Events can be effective ways for organizations to build pipeline. A well designed event featuring a topic that has educational interest with your target audience can draw important prospects into a dialog with you and ultimately into your pipeline. We’ve run over 50 of them in the past year and can offer this “recipe” for a successful event.
Think of the event as “adult education”. The more you can position your presentation topic in the context of helping your target audience learn something important, interesting and new, the more attractive your event will be. Avoid “sales” oriented themes as most people won’t get in their car to attend one, when they know they can just call up a sales rep, or scan the web, to get a sales pitch. Think of the difference between Toyota running a seminar entitled “Future Trends in Hybrid Technology” versus a seminar entitled “Why a Prius Should Be Your Next Car”. The latter is clearly a sales situation and if you haven’t already decided to buy a Prius, you are likely not interested. The former however, positioned as education, has broader appeal, offers the value of informing the customer in an area that can help him/her make better buying decisions. Always go with the “adult education” approach.
Think about how you are compensating your attendees for giving up their time? A strong topic will help here, but if you are unsure, consider the venue and what you are offering . Are you offering a gourmet meal, wine or microbrew tasting; or perhaps an opportunity to catch a sporting event in a luxury suite? Alternatively, will you be bringing people to a hotel conference room and serving some stale croissants? Your venue and what you are providing your guest-attendees will have a huge impact on attendance. Keep in mind that in this day and age of the internet, many people won’t leave the comfy confines of their office for just a 2-hour dose of information unless there is something offered they can’t get online.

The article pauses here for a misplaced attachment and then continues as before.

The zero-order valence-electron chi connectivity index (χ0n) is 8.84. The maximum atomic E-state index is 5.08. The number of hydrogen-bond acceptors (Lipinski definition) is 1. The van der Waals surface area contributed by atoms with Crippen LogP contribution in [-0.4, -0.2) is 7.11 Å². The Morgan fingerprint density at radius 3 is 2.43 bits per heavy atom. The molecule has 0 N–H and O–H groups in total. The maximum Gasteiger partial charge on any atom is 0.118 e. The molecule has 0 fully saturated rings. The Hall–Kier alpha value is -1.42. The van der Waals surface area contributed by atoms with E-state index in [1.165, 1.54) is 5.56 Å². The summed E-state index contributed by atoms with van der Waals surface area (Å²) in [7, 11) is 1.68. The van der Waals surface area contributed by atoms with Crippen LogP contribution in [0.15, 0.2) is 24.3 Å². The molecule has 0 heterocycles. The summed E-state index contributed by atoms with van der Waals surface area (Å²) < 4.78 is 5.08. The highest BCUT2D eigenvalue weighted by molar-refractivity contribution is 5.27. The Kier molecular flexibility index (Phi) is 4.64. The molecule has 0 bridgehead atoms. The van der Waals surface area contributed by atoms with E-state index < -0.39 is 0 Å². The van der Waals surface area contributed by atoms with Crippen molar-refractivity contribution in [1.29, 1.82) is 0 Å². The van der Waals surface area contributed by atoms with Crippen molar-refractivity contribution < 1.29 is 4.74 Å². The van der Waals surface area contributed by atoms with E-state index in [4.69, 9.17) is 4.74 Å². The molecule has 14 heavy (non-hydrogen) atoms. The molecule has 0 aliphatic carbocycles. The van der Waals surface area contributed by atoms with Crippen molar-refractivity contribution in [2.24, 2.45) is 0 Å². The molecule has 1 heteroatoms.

Think about speaker credibility. People want to learn from luminaries and experts. Make sure you select a featured speaker that has some industry credibility or at least will come across well as a subject matter expert. A well-known speaker should be promoted in your event invitation.
Don’t get too technical. Unless your event is specifically oriented around product training, resist the temptation to get too deep into your product, solution or service. Your high-end executive event, especially if you picked a luxury suite at a premium sports event, gives you a shot at attracting more senior level executives with some buying influence. So think about their station and the kind of information they are interested in when you construct your event presentation.
Reach out to your audience multiple ways. A great invitation that promotes the salient features of your event (including the venue offerings) should be emailed to your prospect list. Telemarketing will be critical to augment the email marketing and to ensure you are pursuing senior level target executives. Ask your sales organization to canvas their prospects and promote the event on your web-site and blog. The use of multiple communication vehicles will make a difference in ensuring success.